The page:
No matter what mathematicians might tell you, one overblown performance and a minimally-played one do not average together into two pieces of good acting. For proof, check out “Being Flynn,” which stars Robert De Niro and Paul Dano as father-and-son would-be authors whose paths intersect in a New York City homeless shelter.
De Niro screams and grimaces and plays to the back balcony, while Dano, looking more like a drowned rat than ever, stammers and blinks and tries desperately to survive on the trace amounts of oxygen that De Niro leaves behind.
It’s like each actor is moving further and further towards his own extreme in the hopes of pulling the other one alongside him — but the result is a tug-of-war in which both sides lose.
Since the movie is about men with pretensions of literary greatness, we’re treated to dueling narration from the get-go. Jonathan Flynn (De Niro) fancies himself one of the foremost American novelists, even though the most he has to show for his work is a mildly encouraging letter from Viking Press. Having long abandoned his son Nick (Dano), he drives a cab, swills screwdrivers, and rants about gays and people of color.
(And yes, you heard right — Jonathan is a taxi driver. And if that alone isn’t reason enough not to cast DeNiro and his specific brand of cultural baggage, what is?)
Jonathan gets kicked out of his apartment for attacking the noisy musicians who live downstairs, then lives in his cab until he drunkenly wrecks it and loses his license. Meanwhile, Nick breaks up with his girlfriend (his first response to this is to self-indulgently drive his own head into a mirror), moves into an abandoned strip club, and is convinced by new flame Denise (Olivia Thirlby) to take a job at the homeless shelter where she works.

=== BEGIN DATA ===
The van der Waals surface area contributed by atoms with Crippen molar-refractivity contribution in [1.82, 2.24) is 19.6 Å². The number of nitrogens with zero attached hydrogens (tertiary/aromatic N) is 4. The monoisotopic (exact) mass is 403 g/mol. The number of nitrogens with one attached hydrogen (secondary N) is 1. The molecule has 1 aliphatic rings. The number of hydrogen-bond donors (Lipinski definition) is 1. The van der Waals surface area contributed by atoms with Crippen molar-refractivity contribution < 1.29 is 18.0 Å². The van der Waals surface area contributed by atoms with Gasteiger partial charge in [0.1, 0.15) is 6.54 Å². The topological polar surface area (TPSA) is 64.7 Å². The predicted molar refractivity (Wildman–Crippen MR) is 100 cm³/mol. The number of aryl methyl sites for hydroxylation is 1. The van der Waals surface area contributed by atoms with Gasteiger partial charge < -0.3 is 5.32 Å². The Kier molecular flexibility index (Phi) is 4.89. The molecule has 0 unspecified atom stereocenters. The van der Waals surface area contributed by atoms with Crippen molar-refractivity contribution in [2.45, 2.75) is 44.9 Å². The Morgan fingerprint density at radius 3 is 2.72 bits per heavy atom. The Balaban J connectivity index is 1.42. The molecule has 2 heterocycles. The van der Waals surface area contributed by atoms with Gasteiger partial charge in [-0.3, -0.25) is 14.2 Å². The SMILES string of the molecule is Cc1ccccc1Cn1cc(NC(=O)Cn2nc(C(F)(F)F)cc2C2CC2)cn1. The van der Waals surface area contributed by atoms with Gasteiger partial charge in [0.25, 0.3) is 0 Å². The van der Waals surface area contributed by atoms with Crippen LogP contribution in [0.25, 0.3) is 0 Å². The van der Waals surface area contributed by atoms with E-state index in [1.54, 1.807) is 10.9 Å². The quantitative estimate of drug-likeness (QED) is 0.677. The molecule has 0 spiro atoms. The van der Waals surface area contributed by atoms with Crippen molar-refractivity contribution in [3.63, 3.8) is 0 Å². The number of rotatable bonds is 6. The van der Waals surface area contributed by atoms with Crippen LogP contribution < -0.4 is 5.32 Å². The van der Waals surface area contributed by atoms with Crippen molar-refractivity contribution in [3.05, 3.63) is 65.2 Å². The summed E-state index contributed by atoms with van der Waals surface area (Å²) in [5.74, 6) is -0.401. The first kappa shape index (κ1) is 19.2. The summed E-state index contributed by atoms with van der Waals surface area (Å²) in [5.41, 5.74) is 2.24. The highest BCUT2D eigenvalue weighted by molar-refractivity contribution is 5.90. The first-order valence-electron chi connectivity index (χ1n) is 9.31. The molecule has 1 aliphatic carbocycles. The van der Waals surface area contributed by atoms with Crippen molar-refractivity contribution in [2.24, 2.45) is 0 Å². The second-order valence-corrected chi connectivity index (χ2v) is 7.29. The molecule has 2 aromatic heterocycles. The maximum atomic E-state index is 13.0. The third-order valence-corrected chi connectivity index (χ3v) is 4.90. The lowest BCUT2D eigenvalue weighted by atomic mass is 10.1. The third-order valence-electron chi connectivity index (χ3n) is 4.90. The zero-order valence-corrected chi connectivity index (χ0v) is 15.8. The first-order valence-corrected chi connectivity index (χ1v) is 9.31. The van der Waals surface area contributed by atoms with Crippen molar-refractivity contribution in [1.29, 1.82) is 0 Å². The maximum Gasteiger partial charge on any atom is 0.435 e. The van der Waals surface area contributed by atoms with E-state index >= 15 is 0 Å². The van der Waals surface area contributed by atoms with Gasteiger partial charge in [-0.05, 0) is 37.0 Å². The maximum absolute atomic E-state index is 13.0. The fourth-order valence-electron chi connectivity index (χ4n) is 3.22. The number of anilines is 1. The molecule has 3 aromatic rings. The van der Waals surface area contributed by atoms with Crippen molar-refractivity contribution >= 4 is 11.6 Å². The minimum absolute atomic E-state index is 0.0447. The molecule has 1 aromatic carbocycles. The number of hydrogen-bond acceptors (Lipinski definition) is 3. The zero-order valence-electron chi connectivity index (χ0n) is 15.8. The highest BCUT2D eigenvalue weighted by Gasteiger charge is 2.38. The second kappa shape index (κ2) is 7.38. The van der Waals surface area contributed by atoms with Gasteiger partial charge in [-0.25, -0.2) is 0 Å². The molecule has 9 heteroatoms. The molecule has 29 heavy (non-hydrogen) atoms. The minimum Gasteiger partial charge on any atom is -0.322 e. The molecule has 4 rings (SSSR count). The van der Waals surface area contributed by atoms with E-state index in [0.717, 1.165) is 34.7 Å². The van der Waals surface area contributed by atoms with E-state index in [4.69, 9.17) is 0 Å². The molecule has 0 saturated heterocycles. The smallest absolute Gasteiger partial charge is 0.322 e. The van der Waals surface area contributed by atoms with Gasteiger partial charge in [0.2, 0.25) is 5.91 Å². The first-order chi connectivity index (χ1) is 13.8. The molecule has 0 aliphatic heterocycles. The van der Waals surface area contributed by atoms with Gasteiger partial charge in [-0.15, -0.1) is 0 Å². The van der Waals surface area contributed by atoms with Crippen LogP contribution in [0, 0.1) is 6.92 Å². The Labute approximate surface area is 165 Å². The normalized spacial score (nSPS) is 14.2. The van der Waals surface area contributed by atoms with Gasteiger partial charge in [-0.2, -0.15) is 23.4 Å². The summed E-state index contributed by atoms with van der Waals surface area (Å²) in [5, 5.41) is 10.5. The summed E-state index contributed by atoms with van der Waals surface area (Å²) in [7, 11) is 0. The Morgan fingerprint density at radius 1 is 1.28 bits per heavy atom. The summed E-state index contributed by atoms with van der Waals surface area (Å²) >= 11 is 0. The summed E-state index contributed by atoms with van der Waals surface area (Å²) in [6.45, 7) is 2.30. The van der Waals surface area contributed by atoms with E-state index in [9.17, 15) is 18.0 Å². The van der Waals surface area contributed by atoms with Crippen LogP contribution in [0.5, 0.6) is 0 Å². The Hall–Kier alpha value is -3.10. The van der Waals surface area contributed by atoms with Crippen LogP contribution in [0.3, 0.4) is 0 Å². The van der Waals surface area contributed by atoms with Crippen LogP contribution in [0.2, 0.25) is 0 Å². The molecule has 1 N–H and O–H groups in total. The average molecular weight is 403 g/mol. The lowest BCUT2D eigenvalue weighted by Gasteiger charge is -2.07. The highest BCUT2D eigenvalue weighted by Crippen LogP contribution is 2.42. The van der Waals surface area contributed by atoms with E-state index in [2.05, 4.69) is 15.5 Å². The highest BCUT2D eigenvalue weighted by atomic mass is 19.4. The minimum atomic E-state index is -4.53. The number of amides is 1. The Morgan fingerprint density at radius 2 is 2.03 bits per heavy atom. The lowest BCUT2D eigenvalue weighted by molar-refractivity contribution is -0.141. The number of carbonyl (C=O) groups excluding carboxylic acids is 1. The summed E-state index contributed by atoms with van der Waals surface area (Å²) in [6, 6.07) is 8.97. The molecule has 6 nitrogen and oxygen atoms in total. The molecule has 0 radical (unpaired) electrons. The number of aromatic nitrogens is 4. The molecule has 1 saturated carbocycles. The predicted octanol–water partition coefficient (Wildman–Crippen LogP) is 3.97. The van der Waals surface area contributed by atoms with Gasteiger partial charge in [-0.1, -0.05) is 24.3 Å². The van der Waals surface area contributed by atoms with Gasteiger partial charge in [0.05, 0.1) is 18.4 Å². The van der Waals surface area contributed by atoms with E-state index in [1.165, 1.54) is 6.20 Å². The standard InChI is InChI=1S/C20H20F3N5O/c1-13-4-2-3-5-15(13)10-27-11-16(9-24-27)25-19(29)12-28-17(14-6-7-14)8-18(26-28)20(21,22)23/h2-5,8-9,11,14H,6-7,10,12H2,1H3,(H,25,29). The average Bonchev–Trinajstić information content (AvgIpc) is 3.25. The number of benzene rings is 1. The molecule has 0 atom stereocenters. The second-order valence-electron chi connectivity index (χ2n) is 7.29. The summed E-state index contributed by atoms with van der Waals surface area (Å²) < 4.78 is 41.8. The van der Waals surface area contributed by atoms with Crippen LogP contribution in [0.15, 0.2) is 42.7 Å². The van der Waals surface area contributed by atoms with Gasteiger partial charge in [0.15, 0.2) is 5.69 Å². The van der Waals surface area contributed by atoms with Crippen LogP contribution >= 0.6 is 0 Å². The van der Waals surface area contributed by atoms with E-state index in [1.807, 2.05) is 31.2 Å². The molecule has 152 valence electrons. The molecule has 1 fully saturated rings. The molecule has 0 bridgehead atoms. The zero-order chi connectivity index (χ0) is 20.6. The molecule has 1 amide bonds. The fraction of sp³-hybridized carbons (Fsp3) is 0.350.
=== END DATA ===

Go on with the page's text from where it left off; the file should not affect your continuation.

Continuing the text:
A few weeks into the gig, the shelter gets a new client: Jonathan. And over the course of a harshly cold New York winter, both father and son will grapple with their substance-abuse problems, their inability to maintain relationships, and Nick’s anger at Jonathan over the suicide of Nick’s mother Jody (Julianne Moore).
Adapting Nick Flynn’s memoir “Another Bullshit Night in Suck City,” writer-director Paul Weitz can’t make the solipsistic central protagonists interesting, even though his best films (“About a Boy,” “In Good Company”) deal with surrogate father-son relationships. Still, he nails everything else, from the day-to-day mechanics of the homeless shelter to the supporting performances.
De Niro and Dano do some of their very worst work here, but at least Thirlby and Moore and the shelter employees (including Wes Studi, Lili Taylor, Eddie Rouse, Victor Rasuk and Michael Genadry) get to carve out little corners of humanity while the stars of the film are respectively bellowing and muttering. There’s also a lovely score from Badly Drawn Boy, Weitz’s “About a Boy” collaborator.
A popular internet phenomenon is “Garfield Without Garfield,” wherein someone takes the annoying newspaper comic strip and erases the lasagna-eating cat and all of his dialogue balloons, leaving his hapless owner alone and spouting non sequiturs like a pencil-drawn Samuel Beckett character.
If some digital trickster could turn this movie into “Being Flynn Without the Flynns,” we might actually have something here.